While the US is a far cry from Gilead, our workforce may not be.  With women leaving reluctantly to be “stuck at home mom’s”, employers must take action to preserve an essential asset to our economy.  And the solutions don’t require a revolution; nearly a quarter of the women surveyed by Deloitte say, “better child care/caregiving support, short-term sabbaticals and better resources to support their mental health are the top three things companies can do to keep them.”  It’s time to get American women back to work, with the proper supports to stay there.

Spotlight

Friday Spotlight: Michele Martin, Finance

Michele graduated with a BA from UCSB and quickly started her ascent up the corporate ladder. She quickly moved from accounting to marketing to managing top client accounts and developing software solutions to manage her own sales and support team. For the last 14 years of her career she specialized in business process automation, project management, application development, training, and database management for one of the largest providers of commercial real estate financing solutions. As the Assistant VP of Information Technology, it was normal, and fun, to work 50+ hours a week, be tethered to a phone and solve anything at any time. Fun UNTIL, she became a mom. While she truly enjoyed working and contributing to the family financially, she needed flexibility to schedule completely around her children. In search of that flexibility, her entrepreneurial spirit led her to start two businesses that demanded time and financial resources, but never delivered a decent return. After nearly 20 years in the corporate world it seemed impossible to replace a six figure income with the flexibility she so desperately desired.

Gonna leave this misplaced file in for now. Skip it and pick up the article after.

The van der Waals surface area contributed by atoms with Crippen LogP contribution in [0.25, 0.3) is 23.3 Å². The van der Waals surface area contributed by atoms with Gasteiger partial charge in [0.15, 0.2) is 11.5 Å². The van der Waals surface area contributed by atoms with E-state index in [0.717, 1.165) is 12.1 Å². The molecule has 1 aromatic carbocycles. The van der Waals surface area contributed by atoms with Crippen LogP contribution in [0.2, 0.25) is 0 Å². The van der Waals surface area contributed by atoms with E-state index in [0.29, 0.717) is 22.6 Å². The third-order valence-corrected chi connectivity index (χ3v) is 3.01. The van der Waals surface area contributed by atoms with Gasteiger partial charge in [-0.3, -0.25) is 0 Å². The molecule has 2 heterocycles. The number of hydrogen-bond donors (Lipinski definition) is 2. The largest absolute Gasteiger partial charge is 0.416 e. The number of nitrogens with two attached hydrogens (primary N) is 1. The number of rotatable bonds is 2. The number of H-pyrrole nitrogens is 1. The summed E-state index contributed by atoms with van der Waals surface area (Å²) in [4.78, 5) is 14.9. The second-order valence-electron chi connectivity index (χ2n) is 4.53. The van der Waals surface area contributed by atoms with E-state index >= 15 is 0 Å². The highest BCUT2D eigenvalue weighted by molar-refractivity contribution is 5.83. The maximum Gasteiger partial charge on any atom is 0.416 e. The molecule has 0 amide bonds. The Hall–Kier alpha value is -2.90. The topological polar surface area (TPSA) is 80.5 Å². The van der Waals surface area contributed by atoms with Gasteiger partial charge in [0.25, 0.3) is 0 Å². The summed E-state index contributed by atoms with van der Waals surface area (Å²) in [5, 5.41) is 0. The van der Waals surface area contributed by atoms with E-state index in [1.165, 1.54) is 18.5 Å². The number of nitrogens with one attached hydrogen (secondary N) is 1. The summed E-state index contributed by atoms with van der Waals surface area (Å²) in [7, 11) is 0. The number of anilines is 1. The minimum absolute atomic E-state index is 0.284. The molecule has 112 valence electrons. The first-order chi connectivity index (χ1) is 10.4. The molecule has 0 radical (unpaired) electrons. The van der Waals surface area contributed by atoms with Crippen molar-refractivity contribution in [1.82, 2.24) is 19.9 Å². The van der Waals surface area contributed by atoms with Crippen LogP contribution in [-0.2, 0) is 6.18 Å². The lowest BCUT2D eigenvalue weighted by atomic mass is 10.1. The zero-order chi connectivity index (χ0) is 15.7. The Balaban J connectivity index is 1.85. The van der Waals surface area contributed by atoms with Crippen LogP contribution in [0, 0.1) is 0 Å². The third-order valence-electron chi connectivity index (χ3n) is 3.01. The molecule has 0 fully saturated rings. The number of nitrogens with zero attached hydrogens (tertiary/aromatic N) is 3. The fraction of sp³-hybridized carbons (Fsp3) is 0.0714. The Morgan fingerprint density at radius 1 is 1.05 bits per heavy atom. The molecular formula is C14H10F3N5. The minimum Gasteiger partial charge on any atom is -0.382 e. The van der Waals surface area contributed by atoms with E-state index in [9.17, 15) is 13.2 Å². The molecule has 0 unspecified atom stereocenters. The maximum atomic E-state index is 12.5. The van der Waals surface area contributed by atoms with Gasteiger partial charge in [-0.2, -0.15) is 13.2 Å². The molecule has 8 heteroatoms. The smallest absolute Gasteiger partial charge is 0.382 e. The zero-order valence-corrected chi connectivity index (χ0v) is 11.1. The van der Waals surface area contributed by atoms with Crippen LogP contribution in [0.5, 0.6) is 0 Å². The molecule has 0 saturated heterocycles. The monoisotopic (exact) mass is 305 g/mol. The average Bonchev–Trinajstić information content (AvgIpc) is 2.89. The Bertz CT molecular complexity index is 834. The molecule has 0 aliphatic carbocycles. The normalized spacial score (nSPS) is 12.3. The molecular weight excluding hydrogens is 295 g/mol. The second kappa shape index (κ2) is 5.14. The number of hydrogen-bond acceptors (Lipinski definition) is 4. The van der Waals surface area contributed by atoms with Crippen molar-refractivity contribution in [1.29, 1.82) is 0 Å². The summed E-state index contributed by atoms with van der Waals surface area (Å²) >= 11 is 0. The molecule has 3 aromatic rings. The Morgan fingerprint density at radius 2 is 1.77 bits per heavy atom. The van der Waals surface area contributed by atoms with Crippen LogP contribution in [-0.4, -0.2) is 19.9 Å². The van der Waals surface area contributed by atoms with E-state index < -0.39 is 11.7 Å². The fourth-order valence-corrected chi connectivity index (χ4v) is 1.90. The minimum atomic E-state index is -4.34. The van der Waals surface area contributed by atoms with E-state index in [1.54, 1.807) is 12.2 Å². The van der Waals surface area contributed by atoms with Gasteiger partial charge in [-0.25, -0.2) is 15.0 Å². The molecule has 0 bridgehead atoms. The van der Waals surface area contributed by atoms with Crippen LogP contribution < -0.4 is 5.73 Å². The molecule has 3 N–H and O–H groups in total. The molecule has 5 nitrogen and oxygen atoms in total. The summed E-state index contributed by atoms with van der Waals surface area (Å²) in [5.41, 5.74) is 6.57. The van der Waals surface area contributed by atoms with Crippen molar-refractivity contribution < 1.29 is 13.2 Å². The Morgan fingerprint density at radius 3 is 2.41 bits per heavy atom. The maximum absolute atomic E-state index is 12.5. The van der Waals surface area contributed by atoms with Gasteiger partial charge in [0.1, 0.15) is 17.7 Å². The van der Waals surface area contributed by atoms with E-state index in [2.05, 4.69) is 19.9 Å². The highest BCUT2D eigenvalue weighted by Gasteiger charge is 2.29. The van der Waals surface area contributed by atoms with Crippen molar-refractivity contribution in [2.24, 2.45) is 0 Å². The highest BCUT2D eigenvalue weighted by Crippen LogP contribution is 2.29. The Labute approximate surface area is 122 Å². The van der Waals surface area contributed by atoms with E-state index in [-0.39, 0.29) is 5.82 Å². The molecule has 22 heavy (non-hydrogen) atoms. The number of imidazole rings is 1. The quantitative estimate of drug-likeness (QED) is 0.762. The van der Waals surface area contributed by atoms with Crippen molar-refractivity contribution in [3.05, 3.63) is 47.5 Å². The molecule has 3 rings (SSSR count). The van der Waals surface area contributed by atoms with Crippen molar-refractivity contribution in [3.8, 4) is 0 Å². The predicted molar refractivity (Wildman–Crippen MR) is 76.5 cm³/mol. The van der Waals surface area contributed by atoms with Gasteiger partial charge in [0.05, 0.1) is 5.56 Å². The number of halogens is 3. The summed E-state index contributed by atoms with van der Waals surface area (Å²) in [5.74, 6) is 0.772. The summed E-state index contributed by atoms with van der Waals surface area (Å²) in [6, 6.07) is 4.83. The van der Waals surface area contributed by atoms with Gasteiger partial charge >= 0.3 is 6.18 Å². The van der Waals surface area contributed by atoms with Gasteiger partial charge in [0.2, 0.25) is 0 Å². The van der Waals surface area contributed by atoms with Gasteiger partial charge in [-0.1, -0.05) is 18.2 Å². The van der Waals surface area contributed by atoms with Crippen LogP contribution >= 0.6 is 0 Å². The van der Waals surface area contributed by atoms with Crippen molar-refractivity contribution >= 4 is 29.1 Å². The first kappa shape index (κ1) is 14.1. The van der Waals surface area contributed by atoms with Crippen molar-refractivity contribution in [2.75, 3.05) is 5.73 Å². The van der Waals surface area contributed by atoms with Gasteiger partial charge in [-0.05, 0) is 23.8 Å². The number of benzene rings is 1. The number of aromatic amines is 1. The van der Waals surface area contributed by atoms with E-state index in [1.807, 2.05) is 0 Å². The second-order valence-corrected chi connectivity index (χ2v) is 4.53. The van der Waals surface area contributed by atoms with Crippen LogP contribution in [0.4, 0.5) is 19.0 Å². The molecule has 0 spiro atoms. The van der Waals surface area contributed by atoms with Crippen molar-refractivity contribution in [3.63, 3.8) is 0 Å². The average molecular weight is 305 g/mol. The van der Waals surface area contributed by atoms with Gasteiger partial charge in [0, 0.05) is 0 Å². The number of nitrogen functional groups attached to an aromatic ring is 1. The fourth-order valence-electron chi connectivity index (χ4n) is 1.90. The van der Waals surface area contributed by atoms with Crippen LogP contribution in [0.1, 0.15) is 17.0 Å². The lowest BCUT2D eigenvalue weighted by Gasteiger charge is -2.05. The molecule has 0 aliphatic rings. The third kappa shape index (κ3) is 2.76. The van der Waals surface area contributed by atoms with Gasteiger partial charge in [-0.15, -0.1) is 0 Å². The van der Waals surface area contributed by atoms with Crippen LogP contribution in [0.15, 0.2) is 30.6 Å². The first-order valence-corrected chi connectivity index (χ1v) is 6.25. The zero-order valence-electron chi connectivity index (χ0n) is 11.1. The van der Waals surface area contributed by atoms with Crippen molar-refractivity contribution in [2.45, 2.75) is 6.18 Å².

The decision to join Moms Making Six Figures came after unplanned, life changing events happened in her life. Given her prior attempts to replace her six figure income she doubted this could deliver on the promise of flexibility and financial security. However, with hard work and consistency, she is happy to report that just a few years into this career change the income potential has become a reality. Thankful that she took that leap to try another career change, she now has the flexibility and income that seemed so elusive together. She still works hard, but but on her terms. Now she is there for school field trips, important school events, regular adventures with her kids, and she can even workout and enjoy life. She is proud of what she has accomplished these last few years, but credits working with a phenomenal team to achieve their ongoing goals together. It is that camaraderie where Michele finds her greatest joy being able to help, coach and mentor others transition focus from corporate back home to their families.

To contact Michele email her at michele@momsmakingsixfigures.com

Spotlight

Home with your kids while earning an income? It’s possible.